MLB.com Columnist

Mike Bauman

Brewers' recent surge reflects well on Counsell

Milwaukee showing improvement with regular lineup finally playing together

Brewers' recent surge reflects well on Counsell

The 2015 Milwaukee Brewers were 7-18 when Ron Roenicke was relieved of his duties as manager. They are now 34-34 with Craig Counsell as manager.

Even more encouraging for Counsell's relatively short tenure in office, in their past 22 games, the Brewers are 16-6. Over the weekend, they accomplished a three-game sweep over the Pirates, who came to town with the second-best record in the National League.

The numbers say that the change in managers was beneficial and that Counsell is a success so far, in both relative and absolute terms. Beyond that, there are varying explanations for Milwaukee's marked improvement.

Counsell goes with the position that improved health, particularly the return to the lineup of catcher Jonathan Lucroy and center fielder Carlos Gomez, has been the driving force behind the Brewers' improved play.

Lucroy's two-run smash

"I think we've been able to put our best players on the field regularly," said Counsell on Sunday. "I think going into the winter, you feel like you put a team together, and you try to have as much depth as you can. But when you lose players like Gomez and Lucroy, they're defensive players, they're offensive players... we just had trouble covering for it. And you had other guys in and out of the lineup.

"The regular lineup has produced more offense, for sure. And I think we've gotten the pitching to a good point now. We struggled a little with the pitching early, but I think we've gotten the pitching through it."

Beyond that, there have been differences in personnel evaluation between Counsell and Roenicke. The one that stands out is the usage of outfielder Gerardo Parra.

Parra's RBI double

Parra, obtained from Arizona in a Trade Deadline deal last year, was seen by Roenicke as a useful spare part. In left field, he was more inclined toward the power potential of Khris Davis.

But Counsell looked at Parra, a two-time Gold Glove winner, as an all-around solid player. Outfield injuries opened up playing time for Parra earlier this season, but when Davis returned from the DL, Counsell said that Parra would remain as the regular left fielder. It is no coincidence that Milwaukee's offense developed more continuity and production after Parra was installed as the leadoff hitter.

"Since he's been [in the leadoff spot], he's been a really important piece of our offense," Counsell said. "He's been one of the best hitters in the league, really. He's been excellent. He's definitely set the tone of our offense."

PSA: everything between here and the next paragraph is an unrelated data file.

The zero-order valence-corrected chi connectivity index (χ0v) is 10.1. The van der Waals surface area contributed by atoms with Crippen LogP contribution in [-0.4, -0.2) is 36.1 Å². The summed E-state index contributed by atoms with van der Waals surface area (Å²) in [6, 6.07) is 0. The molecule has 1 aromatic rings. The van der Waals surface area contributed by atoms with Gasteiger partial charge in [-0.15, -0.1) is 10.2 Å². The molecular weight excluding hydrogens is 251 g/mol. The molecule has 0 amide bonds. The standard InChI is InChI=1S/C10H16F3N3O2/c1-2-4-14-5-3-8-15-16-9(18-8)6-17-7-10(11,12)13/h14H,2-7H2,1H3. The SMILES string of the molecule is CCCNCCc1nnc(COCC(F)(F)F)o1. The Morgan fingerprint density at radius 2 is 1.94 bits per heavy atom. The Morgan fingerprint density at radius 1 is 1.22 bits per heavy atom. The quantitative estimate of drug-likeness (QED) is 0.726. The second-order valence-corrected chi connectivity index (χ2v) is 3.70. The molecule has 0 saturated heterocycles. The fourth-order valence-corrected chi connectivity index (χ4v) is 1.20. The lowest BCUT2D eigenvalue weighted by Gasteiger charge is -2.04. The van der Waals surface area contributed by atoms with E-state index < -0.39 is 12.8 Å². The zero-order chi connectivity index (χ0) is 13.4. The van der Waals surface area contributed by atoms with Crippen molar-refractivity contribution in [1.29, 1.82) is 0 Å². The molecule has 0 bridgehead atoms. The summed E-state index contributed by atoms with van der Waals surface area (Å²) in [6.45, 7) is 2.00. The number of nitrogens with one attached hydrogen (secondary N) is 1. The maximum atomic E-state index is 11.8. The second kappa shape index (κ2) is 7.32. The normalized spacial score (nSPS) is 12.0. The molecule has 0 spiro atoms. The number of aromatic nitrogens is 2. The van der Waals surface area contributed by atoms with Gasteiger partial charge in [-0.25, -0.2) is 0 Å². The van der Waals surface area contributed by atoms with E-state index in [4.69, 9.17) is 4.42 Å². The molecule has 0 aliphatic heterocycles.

Parra is hitting .420 in July, but he's been on a roll much longer than that, hitting .337 since April 25. The irony of it may be that Parra's success makes it more likely that he -- in the final year of his contract -- will be traded. But one way or another, the Brewers are getting considerable value from him.

Milwaukee played Pittsburgh six times in April, and lost five of those games. In June and July, the teams have played another six games, and the Brewers have won five. Pirates manager Clint Hurdle has had a look at both versions of the Milwaukee club.

Gomez's leaping catch

"They're in a different place now," Hurdle said. "Sometimes with clubs, it's not who you play, but when you play them. I mean, they've been through a lot. I think they've let a lot go. They're focused now on probably just playing the game. They've got an offense that's more than capable. They've got young pitching that has skills. They've got experienced guys.

"I think the more challenging question, and I know they've thought it through, is: How did it go the way it went for so long, through the end of last year and into this year? It's a talented group and they've got a bridge to the closer that's Major League-worthy.

"So this is the Major Leagues. Nobody goes away, nobody disappears. There can be vacuums at times where things don't go right and it looks like things aren't connected. But nobody gives you games up here. You've got to go win games. They're playing with a lot of confidence over there now."

It remains a riddle as to how a club that was in first place for 150 days last season could finish the year 9-23 and then start this season by putting itself in something more like a crater than a hole.

The recent play, on the other hand, has been encouraging. The Brewers are still likely sellers as the Trade Deadline nears, but their level of play has restored the competitive nature of the roster. It has given a very loyal fan base some renewed hope for the future.

Mike Bauman is a national columnist for MLB.com. This story was not subject to the approval of Major League Baseball or its clubs.